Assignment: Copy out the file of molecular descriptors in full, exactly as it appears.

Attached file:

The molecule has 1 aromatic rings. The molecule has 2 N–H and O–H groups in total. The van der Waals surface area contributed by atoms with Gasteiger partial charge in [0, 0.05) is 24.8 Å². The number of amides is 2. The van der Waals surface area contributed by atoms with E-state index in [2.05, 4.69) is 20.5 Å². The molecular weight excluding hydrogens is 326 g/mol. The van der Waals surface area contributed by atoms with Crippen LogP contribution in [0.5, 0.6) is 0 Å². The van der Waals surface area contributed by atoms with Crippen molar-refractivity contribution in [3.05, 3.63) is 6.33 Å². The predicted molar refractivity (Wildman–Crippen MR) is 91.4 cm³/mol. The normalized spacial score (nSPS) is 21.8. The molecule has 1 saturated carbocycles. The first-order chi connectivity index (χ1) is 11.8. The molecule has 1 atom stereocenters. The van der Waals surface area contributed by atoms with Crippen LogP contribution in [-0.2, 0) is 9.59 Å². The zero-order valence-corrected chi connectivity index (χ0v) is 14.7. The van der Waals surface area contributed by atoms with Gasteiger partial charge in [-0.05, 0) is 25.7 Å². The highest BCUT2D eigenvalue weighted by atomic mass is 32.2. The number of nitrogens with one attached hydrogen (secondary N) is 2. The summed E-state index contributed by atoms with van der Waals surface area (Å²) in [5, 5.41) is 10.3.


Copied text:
The molecule has 1 aromatic rings. The molecule has 2 N–H and O–H groups in total. The van der Waals surface area contributed by atoms with Gasteiger partial charge in [0, 0.05) is 24.8 Å². The number of amides is 2. The van der Waals surface area contributed by atoms with E-state index in [2.05, 4.69) is 20.5 Å². The molecular weight excluding hydrogens is 326 g/mol. The van der Waals surface area contributed by atoms with Crippen LogP contribution in [0.5, 0.6) is 0 Å². The van der Waals surface area contributed by atoms with Crippen molar-refractivity contribution in [3.05, 3.63) is 6.33 Å². The predicted molar refractivity (Wildman–Crippen MR) is 91.4 cm³/mol. The normalized spacial score (nSPS) is 21.8. The molecule has 1 saturated carbocycles. The first-order chi connectivity index (χ1) is 11.8. The molecule has 1 atom stereocenters. The van der Waals surface area contributed by atoms with Crippen LogP contribution in [-0.2, 0) is 9.59 Å². The zero-order valence-corrected chi connectivity index (χ0v) is 14.7. The van der Waals surface area contributed by atoms with Gasteiger partial charge in [-0.05, 0) is 25.7 Å². The highest BCUT2D eigenvalue weighted by atomic mass is 32.2. The number of nitrogens with one attached hydrogen (secondary N) is 2. The summed E-state index contributed by atoms with van der Waals surface area (Å²) in [5, 5.41) is 10.3.